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    School Board Changes Policy To Better Fit 21st Century Learning


    In addition to many new staff members, Prince George County schools are undergoing new policy changes. The Electronic/Communication Devices policy transformed the most from previous years in hopes to have a large impact on students.

    The previous policy was deemed inadequate because it failed to recognize the growing importance of technology that has characterized today’s younger generation.

    “The cell phone policy changed because the policy as it was written, was counter to implementing 21st century technology in our classrooms,” co-principal Pete Fisher said. “We cannot discourage electronic devices from being visible and simultaneously encourage [electronics’ use] in the classroom.” 

    This biggest changes involve the words “visible” and “after-school.” Formerly, the policy stated that during school hours, cell phones and other electronic devices had to be turned off and out of sight. After school, electronic devices had been banned until 3:45 PM. 

    According to the Student Handbook, the new policy states: “Students may possess wireless communication devices (i.e- cell phones) on school grounds provided that these devices are not activated before and during the school day.”

    “I think [the new policy] is wonderful because it shows that they [the school board] are becoming more open-minded about technology,” senior Alayna Tompkins said. “I think that they could do more. A phone in the commons, I do not think that is a big deal.”

    Cell phones and other electronic devices are allowed to be out and visible as long as they are turned off. In addition, students are allowed to take phones and out and turn them on at 2:30 PM.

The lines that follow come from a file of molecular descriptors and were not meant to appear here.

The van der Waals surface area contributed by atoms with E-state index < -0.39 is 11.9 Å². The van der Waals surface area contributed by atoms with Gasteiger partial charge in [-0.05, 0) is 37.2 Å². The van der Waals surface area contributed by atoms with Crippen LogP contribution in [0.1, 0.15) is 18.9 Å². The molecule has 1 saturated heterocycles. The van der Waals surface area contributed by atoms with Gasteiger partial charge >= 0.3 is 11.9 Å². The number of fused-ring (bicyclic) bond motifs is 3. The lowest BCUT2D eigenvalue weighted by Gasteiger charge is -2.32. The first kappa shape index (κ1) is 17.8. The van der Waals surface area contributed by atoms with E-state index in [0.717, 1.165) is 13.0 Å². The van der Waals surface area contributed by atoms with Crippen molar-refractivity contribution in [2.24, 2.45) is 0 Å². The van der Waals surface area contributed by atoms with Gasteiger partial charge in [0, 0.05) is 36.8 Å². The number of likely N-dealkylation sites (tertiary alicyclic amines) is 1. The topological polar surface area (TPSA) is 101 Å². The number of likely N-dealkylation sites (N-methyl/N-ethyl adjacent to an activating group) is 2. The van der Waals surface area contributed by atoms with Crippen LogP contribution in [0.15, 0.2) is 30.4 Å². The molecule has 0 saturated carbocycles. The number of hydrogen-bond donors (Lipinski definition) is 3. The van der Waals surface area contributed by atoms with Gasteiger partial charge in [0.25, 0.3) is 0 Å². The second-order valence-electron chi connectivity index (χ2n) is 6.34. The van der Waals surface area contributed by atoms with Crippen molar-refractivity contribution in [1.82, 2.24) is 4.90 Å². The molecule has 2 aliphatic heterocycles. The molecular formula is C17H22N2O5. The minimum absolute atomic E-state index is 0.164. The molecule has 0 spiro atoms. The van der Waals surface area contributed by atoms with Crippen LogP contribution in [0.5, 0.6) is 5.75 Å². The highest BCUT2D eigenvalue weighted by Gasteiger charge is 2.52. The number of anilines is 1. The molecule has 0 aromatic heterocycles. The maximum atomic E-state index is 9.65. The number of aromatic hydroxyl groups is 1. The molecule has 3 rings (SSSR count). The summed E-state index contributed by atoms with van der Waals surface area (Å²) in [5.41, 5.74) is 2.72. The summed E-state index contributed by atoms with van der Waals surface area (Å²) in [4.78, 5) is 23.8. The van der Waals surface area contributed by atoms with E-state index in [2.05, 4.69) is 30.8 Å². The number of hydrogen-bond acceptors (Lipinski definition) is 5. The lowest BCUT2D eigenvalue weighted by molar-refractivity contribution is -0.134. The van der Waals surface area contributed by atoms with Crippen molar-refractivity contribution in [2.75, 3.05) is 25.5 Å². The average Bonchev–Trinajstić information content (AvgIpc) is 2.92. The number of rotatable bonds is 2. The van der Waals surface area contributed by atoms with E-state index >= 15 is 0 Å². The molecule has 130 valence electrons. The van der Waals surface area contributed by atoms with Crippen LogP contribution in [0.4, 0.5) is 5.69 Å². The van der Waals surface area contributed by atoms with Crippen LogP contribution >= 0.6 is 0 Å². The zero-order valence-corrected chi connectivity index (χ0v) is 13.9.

“There is a huge need for students and parents to be connected after school,” Fisher said.

    A concern of staff and parents is the effect that this new policy will have on students’ learning and teachers’ teaching. 

    “I think [the new policy] will complement learning and student lifestyle, well everyone’s lifestyle,” Fisher said. “I think the kids will be cooperative. It is relaxing the policy for the benefit of the kids, and I think the kids will respond properly.” 

    One of the main reasons for a technology policy change is for the future prospect of having more technologically centered classes and lessons. The school board, who initiated the policy change, realized the growing presence of technology in students’ lives and is making changes to cater to that.

    “The school board recognized the reality that students have cell phones and the importance of having devices for instruction,” co-principal Mike Nelson said.

    Teachers will be encouraged to incorporate technology into their classrooms whether it be through cell phone use or laptops. ‘Bring Your Own Device’ is a policy that could be enacted. Students would be asked to bring their own electronics to participate in a lesson.

    “I love the idea of using technology in the classroom,” Tompkins said. “If I could use my device to look things up, it would make assignments easier. Bringing a laptop, iPad, or kindle would be nice. I would hope that teachers would be willing to embrace the technology and use it.”

    The goal of the policy change is to prepare students for the future by incorporating technology that will presumably be knowledge students will need to know.

    “The direction we are heading in is more access to technology,” Nelson said. “[Students] need to be prepared to interact with and use technology. We want students to be prepared for the next academic level i.e college, jobs, etc. The expectation will be that students will be familiar with learning and using these electronic devices.”

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